Rohingyas in Bangladesh: No question of their integration with locals

The Daily Star::
Bangladesh does not want any measures that promote integration of the Rohingyas into the local society.

This message was conveyed to the World Bank by the government after the former sought opinions on preparing a global Refugee Policy Review Framework.

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“In a meeting with the World Bank and UN officials on Wednesday, we clearly stated that Rohingya repatriation is our only goal. We cannot allow freedom of movement or other privileges, including education and job, like those enjoyed by the Bangladeshis,” Foreign Minister AK Abdul Momen told The Daily Star yesterday.

He said the World Bank has sent a letter attaching a document that spoke of Rohingys’ freedom of movement, birth certificate, privileges of education and job, and infrastructure.

“This document is not Bangladesh-specific, but we said we won’t agree with these suggestions. We agreed to provide education to Rohingyas under Myanmar curriculum and language so that it becomes useful when they return to Myanmar. The World Bank and the UN have agreed.”

Momen said Bangladesh is not a signatory to the UN Convention on Refugees and it defines Rohingyas as forcibly displaced Myanmar citizens, not refugees. Myanmar has committed crimes against the Rohingyas and Bangladesh being a victim of the situation extend help, he added.

Some one million Rohingyas currently live in Bangladesh. Most of them had fled a military crackdown in Myanmar’s Rakhine state in 2017. Repatriation has not been possible over the years as Rohingyas denied returning, saying conditions in Rakhine were not safe and they had no guarantee of citizenship in Myanmar.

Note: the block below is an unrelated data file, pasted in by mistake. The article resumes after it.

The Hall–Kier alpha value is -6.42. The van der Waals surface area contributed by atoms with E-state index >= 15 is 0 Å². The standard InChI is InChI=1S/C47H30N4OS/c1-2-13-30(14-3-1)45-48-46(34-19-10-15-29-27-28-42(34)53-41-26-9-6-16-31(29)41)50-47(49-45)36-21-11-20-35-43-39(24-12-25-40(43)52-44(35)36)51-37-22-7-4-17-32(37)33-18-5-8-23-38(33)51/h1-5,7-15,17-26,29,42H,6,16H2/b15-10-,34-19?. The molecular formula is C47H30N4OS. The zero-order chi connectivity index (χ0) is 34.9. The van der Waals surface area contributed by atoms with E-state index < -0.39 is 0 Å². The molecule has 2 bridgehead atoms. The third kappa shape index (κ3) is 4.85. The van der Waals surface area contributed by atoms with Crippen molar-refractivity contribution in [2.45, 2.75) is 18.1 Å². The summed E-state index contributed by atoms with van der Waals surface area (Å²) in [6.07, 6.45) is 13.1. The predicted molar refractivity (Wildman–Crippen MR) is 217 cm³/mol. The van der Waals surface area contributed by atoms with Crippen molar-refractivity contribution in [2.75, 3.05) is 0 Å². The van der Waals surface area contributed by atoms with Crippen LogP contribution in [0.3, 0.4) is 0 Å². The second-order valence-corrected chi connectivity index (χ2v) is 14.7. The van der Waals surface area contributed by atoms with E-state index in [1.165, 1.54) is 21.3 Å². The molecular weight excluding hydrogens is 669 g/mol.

“We asked the World Bank and the United Nations to create conditions in Rakhine so that Rohingyas can return at the earliest,” the foreign minister said.

Asked about the proposed Refugee Policy Review Framework, Mercy Tembon, World Bank country director for Bangladesh and Bhutan, said it is supporting Bangladesh with $590 million grant financing to address the needs of Rohingyas until their safe and voluntary return to Myanmar, and to minimize the impact on the host communities.

In an email reply, she said the Refugee Policy Review Framework aims at evaluating the effectiveness of the World Bank’s support to refugee hosting countries across the world in their efforts to strengthen relevant policies and institutions to best manage the situation.

“The review for Bangladesh summarises the existing policies, practices and implementation,” Tembon said.

A finance ministry official said the WB wrote a letter to the Economic Relations Division early June and copies of it were sent to several ministries, including foreign affairs and disaster management, for opinions.

“We are collating the opinions and will send those to the World Bank,” he said, adding that the last date for submitting opinions was July 31, but it was extended by a few days.

According to the WB, it reviews the refugee policy framework every three years before mobilising fund under International Development Assistance (IDA) window, which provides grants for the refugee hosting countries. Presently, 16 refugee hosting countries are provided grant under this window.

Different countries have different policies on refugee management, but the global lender only looks at how effectively the fund is being used.

For example, Pakistan provides mobile SIM cards to refugees to track them. Some countries allow freedom of movement and some others don’t. That is the policy of particular countries, officials said.

They said the World Bank also in its review policy framework wrote that the fund is used not only for the refugees but also for the local host communities.

Foreign Minister Momen said the international community had recommended giving Rohingyas freedom of movement, scope for jobs and other privileges.

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“We cannot do it. We call upon the world leaders, and the UN to ensure quick repatriation of the Rohingyas. We already have enough burden to bear,” he said.